“You’re going to see less economic activity than you would if the population was growing,” Knapp said, adding that a declining population could worsen already significant labor shortages across the state.

Wisconsin’s workforce woes may be also be heightened by an increasingly aging population in need of services Wisconsin’s workforce may have trouble providing.

But while slow population growth might be bad news for employers, Knapp said the potentially positive consequence for workers is higher wages.

“You have more competition for workers, and what you end up seeing is rising wages,” Knapp said.

Fewer people in the state could also lead to fewer tax dollars down the road, meaning Wisconsin might be faced with choosing whether to increase taxes or cut services.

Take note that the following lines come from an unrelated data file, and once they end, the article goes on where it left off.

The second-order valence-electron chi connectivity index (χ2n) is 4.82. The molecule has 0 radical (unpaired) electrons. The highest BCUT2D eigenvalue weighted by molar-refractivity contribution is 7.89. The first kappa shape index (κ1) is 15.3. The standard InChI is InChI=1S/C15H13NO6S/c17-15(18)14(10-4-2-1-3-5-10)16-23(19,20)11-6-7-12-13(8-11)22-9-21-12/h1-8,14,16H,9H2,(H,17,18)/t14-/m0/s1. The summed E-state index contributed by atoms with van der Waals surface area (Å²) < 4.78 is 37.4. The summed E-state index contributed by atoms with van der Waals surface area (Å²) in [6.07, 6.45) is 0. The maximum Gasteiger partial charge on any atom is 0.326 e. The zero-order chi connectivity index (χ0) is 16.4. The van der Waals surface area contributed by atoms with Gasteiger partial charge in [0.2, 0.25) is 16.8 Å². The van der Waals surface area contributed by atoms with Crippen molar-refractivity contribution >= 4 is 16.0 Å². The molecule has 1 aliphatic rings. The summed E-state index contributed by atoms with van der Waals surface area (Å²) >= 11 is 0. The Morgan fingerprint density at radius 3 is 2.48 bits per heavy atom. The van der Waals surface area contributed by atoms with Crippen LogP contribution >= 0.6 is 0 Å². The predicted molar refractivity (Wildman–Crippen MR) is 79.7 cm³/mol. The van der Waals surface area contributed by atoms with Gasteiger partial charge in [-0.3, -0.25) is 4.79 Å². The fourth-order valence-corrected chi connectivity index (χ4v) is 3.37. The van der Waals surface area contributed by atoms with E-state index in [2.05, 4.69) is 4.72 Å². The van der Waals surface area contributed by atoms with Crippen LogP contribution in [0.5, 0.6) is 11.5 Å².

That’s because while fewer people might mean less demand for state-supported services, fixed costs can often remain the same or increase with inflation.

Jon Peacock, director of the liberal Wisconsin Budget Project, said a possible population decline won’t have adverse consequences for most state programs if spending on those programs decreases proportional to the population decline.

But Peacock said the revenue decline stemming from a population decline could be felt disproportionately in rural areas of the state, where cost cutting cannot keep pace with declining revenue, particularly in schools.

That could prompt cash-strapped districts to close their doors, he said.